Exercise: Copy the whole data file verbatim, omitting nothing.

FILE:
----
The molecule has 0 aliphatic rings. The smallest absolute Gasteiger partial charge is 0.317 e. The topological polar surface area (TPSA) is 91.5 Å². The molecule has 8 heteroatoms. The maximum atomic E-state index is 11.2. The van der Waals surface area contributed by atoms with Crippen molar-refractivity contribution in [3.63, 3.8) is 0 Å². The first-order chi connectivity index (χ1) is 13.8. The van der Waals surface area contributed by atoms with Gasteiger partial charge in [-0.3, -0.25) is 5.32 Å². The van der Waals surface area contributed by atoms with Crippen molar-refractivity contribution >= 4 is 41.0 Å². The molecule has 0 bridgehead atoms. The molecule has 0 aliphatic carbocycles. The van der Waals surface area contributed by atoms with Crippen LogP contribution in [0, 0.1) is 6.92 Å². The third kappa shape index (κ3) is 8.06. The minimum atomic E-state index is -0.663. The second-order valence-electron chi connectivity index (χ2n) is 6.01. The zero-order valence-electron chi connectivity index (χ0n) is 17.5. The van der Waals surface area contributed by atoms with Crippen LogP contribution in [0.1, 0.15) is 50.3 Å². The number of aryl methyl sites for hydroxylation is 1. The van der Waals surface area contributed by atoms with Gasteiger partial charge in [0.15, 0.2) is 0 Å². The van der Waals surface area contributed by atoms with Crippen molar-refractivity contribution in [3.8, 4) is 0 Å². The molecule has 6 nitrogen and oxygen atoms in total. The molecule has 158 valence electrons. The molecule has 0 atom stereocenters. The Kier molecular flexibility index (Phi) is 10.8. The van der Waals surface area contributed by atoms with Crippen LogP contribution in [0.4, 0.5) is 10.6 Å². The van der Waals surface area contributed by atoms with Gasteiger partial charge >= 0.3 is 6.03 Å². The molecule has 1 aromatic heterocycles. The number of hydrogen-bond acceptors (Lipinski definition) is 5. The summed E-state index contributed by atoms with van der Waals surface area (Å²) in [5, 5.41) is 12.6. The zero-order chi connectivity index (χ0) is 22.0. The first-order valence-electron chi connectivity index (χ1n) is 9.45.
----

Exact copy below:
The molecule has 0 aliphatic rings. The smallest absolute Gasteiger partial charge is 0.317 e. The topological polar surface area (TPSA) is 91.5 Å². The molecule has 8 heteroatoms. The maximum atomic E-state index is 11.2. The van der Waals surface area contributed by atoms with Crippen molar-refractivity contribution in [3.63, 3.8) is 0 Å². The first-order chi connectivity index (χ1) is 13.8. The van der Waals surface area contributed by atoms with Gasteiger partial charge in [-0.3, -0.25) is 5.32 Å². The van der Waals surface area contributed by atoms with Crippen molar-refractivity contribution >= 4 is 41.0 Å². The molecule has 0 bridgehead atoms. The molecule has 0 aliphatic carbocycles. The van der Waals surface area contributed by atoms with Crippen LogP contribution in [0, 0.1) is 6.92 Å². The third kappa shape index (κ3) is 8.06. The minimum atomic E-state index is -0.663. The second-order valence-electron chi connectivity index (χ2n) is 6.01. The zero-order valence-electron chi connectivity index (χ0n) is 17.5. The van der Waals surface area contributed by atoms with Crippen LogP contribution in [0.1, 0.15) is 50.3 Å². The number of aryl methyl sites for hydroxylation is 1. The van der Waals surface area contributed by atoms with Gasteiger partial charge in [0.15, 0.2) is 0 Å². The van der Waals surface area contributed by atoms with Crippen molar-refractivity contribution in [3.8, 4) is 0 Å². The molecule has 6 nitrogen and oxygen atoms in total. The molecule has 158 valence electrons. The molecule has 0 atom stereocenters. The Kier molecular flexibility index (Phi) is 10.8. The van der Waals surface area contributed by atoms with Crippen LogP contribution in [0.4, 0.5) is 10.6 Å². The van der Waals surface area contributed by atoms with Gasteiger partial charge >= 0.3 is 6.03 Å². The molecule has 1 aromatic heterocycles. The number of hydrogen-bond acceptors (Lipinski definition) is 5. The summed E-state index contributed by atoms with van der Waals surface area (Å²) in [5, 5.41) is 12.6. The zero-order chi connectivity index (χ0) is 22.0. The first-order valence-electron chi connectivity index (χ1n) is 9.45.